Sibling dependency at heart of family provision claim
Published 29 Jan 2017
The Succession Act 2006 (NSW) states that only eligible people can make a family provision claim against the deceased’s estate. In some cases, ruling on eligibility is fairly simple; spouses, de-facto partners and children, including those that are adopted, are eligible people under the Act.
However, claims can become more complex when the person pursuing an inheritance dispute argues that they are eligible to contest the will due to having been dependent on the person who died.
The Act states that anyone who was wholly or partly dependent and was either a grandchild or was at a particular time a member of the same household as the deceased is eligible to make claim.
But what does this mean in practice? Let’s take a look at a case that recently went before the NSW Supreme Court to see why ruling on whether or not a plaintiff was dependent on the deceased can be tricky.
Sibling makes a claim on older brother’s estate
The plaintiff in this particular case was the fifth of six children and was pursuing a family provision claim against the estate of his eldest brother, who committed suicide in 2014.
Siblings are not automatically considered eligible to make a claim under the Act, which means the plaintiff had to prove that he lived as part of the same household as his brother and was partly or wholly dependent on him.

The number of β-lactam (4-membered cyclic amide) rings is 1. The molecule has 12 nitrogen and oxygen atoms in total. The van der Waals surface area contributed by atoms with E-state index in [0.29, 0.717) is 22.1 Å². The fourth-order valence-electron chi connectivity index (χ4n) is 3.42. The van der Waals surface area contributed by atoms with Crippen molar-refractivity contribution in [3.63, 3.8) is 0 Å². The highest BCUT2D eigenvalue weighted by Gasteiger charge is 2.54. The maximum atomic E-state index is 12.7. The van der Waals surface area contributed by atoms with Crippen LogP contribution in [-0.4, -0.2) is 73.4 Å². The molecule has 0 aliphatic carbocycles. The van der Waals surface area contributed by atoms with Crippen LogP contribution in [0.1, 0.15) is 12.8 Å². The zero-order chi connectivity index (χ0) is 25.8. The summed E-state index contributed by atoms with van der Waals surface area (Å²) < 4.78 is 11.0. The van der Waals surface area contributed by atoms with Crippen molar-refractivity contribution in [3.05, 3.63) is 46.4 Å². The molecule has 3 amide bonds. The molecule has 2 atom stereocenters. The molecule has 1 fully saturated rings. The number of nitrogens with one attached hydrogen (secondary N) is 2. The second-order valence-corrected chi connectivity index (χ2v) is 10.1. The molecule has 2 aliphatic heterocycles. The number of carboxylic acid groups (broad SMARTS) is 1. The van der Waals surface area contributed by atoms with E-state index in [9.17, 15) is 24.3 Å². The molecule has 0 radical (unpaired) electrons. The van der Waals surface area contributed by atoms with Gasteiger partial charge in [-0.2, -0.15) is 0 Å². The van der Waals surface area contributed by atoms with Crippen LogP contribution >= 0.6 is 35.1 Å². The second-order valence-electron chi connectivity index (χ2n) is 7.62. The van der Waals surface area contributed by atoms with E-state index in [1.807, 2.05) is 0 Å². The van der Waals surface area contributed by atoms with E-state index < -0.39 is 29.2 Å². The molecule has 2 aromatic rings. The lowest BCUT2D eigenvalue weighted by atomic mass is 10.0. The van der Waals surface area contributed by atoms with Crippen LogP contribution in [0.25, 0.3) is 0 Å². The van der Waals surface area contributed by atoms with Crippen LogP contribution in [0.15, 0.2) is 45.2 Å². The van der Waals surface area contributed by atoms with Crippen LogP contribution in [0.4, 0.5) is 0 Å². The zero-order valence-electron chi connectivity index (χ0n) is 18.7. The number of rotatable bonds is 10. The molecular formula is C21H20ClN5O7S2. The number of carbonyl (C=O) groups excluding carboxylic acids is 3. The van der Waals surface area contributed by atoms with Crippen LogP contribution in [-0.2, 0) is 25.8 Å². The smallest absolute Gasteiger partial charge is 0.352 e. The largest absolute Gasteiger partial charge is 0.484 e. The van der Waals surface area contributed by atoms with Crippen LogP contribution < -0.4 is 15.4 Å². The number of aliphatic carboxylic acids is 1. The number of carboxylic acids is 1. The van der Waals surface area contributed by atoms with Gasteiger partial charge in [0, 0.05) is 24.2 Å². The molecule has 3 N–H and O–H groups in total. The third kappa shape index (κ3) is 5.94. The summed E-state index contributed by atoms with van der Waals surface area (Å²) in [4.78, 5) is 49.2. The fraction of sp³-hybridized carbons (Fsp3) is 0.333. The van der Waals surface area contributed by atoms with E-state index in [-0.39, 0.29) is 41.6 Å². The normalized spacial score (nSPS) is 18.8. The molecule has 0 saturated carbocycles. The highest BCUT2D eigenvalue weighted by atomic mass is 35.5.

The brothers both lived in the family home as children, so this satisfied one of the criterion. However, the court was asked to rule on whether the younger brother could be described as dependent on his older brother while they lived together.
According to the plaintiff, their mother often left the deceased in charge of the household when she was away. During these spells, he would maintain the security of the home at night, supervise homework, prepare and serve meals, and ensure his siblings were ready for school in the mornings.
Was the plaintiff a dependent?
Despite his elder brother providing a number of caring responsibilities when the mother was absent, the plaintiff and his siblings could not be considered a dependent under the Act, the trial judge ruled.
The duties the eldest brother performed were seen as a temporary measure and not the equivalent of a parent-child relationship that would usually indicate dependency.
This decision was upheld in the Court of Appeal, meaning the appellant was considered ineligible to make a claim on his brother’s estate, which was worth more than $430,000.
Are you unsure whether or not you are eligible to contest a will in NSW? Talk to Gerard Malouf & Partners Will Dispute Lawyers to find out more.